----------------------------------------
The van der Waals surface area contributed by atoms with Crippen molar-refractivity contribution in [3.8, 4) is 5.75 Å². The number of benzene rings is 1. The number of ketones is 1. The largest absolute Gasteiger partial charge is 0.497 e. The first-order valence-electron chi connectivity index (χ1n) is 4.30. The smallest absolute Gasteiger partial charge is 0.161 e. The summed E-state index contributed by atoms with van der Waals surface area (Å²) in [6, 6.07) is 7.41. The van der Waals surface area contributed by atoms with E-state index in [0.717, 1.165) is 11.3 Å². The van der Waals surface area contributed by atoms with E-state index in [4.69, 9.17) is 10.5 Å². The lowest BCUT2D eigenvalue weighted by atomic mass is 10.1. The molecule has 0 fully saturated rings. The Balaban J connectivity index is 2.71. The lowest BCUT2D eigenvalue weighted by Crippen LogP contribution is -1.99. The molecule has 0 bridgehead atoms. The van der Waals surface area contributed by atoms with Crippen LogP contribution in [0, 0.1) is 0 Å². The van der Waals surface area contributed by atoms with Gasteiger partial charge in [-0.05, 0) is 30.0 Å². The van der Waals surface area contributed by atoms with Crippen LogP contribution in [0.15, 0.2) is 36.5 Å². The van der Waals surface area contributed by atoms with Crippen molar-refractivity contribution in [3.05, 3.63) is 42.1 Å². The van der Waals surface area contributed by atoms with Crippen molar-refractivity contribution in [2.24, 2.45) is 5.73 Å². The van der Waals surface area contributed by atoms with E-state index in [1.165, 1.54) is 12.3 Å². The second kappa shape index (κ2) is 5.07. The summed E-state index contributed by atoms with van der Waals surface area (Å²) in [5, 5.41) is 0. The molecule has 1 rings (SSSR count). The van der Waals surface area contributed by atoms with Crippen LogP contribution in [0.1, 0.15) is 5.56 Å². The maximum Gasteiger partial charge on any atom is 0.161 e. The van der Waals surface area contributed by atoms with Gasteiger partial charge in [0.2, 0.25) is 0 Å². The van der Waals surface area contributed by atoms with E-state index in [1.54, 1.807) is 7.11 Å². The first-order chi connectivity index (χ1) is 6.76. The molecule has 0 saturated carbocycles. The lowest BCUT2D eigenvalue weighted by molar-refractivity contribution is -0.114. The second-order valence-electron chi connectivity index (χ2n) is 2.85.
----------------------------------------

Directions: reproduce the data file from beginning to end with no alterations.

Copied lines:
The van der Waals surface area contributed by atoms with Crippen molar-refractivity contribution in [3.8, 4) is 5.75 Å². The number of benzene rings is 1. The number of ketones is 1. The largest absolute Gasteiger partial charge is 0.497 e. The first-order valence-electron chi connectivity index (χ1n) is 4.30. The smallest absolute Gasteiger partial charge is 0.161 e. The summed E-state index contributed by atoms with van der Waals surface area (Å²) in [6, 6.07) is 7.41. The van der Waals surface area contributed by atoms with E-state index in [0.717, 1.165) is 11.3 Å². The van der Waals surface area contributed by atoms with E-state index in [4.69, 9.17) is 10.5 Å². The lowest BCUT2D eigenvalue weighted by atomic mass is 10.1. The molecule has 0 fully saturated rings. The Balaban J connectivity index is 2.71. The lowest BCUT2D eigenvalue weighted by Crippen LogP contribution is -1.99. The molecule has 0 bridgehead atoms. The van der Waals surface area contributed by atoms with Crippen LogP contribution in [0, 0.1) is 0 Å². The van der Waals surface area contributed by atoms with Gasteiger partial charge in [-0.05, 0) is 30.0 Å². The van der Waals surface area contributed by atoms with Crippen LogP contribution in [0.15, 0.2) is 36.5 Å². The van der Waals surface area contributed by atoms with Crippen molar-refractivity contribution in [3.05, 3.63) is 42.1 Å². The van der Waals surface area contributed by atoms with Crippen molar-refractivity contribution in [2.24, 2.45) is 5.73 Å². The van der Waals surface area contributed by atoms with E-state index in [1.165, 1.54) is 12.3 Å². The second kappa shape index (κ2) is 5.07. The summed E-state index contributed by atoms with van der Waals surface area (Å²) in [5, 5.41) is 0. The molecule has 1 rings (SSSR count). The van der Waals surface area contributed by atoms with Crippen LogP contribution in [0.1, 0.15) is 5.56 Å². The maximum Gasteiger partial charge on any atom is 0.161 e. The van der Waals surface area contributed by atoms with Gasteiger partial charge in [0.2, 0.25) is 0 Å². The van der Waals surface area contributed by atoms with E-state index in [1.54, 1.807) is 7.11 Å². The first-order chi connectivity index (χ1) is 6.76. The molecule has 0 saturated carbocycles. The lowest BCUT2D eigenvalue weighted by molar-refractivity contribution is -0.114. The second-order valence-electron chi connectivity index (χ2n) is 2.85.